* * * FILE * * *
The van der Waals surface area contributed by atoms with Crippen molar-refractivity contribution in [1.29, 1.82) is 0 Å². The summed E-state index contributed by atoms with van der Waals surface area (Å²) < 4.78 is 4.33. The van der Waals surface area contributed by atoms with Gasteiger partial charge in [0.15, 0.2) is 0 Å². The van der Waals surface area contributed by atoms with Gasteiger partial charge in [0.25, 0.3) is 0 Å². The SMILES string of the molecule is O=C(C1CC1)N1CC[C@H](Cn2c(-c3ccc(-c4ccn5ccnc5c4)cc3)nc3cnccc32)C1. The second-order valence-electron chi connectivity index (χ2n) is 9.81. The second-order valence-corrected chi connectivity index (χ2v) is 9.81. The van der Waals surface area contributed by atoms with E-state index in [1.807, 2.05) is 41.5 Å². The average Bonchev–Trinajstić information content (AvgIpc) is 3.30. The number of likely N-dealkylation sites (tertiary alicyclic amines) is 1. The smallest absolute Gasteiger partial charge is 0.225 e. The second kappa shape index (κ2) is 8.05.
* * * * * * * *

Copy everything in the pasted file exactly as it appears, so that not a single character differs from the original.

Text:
The van der Waals surface area contributed by atoms with Crippen molar-refractivity contribution in [1.29, 1.82) is 0 Å². The summed E-state index contributed by atoms with van der Waals surface area (Å²) < 4.78 is 4.33. The van der Waals surface area contributed by atoms with Gasteiger partial charge in [0.15, 0.2) is 0 Å². The van der Waals surface area contributed by atoms with Gasteiger partial charge in [0.25, 0.3) is 0 Å². The SMILES string of the molecule is O=C(C1CC1)N1CC[C@H](Cn2c(-c3ccc(-c4ccn5ccnc5c4)cc3)nc3cnccc32)C1. The second-order valence-electron chi connectivity index (χ2n) is 9.81. The second-order valence-corrected chi connectivity index (χ2v) is 9.81. The van der Waals surface area contributed by atoms with E-state index in [1.807, 2.05) is 41.5 Å². The average Bonchev–Trinajstić information content (AvgIpc) is 3.30. The number of likely N-dealkylation sites (tertiary alicyclic amines) is 1. The smallest absolute Gasteiger partial charge is 0.225 e. The second kappa shape index (κ2) is 8.05.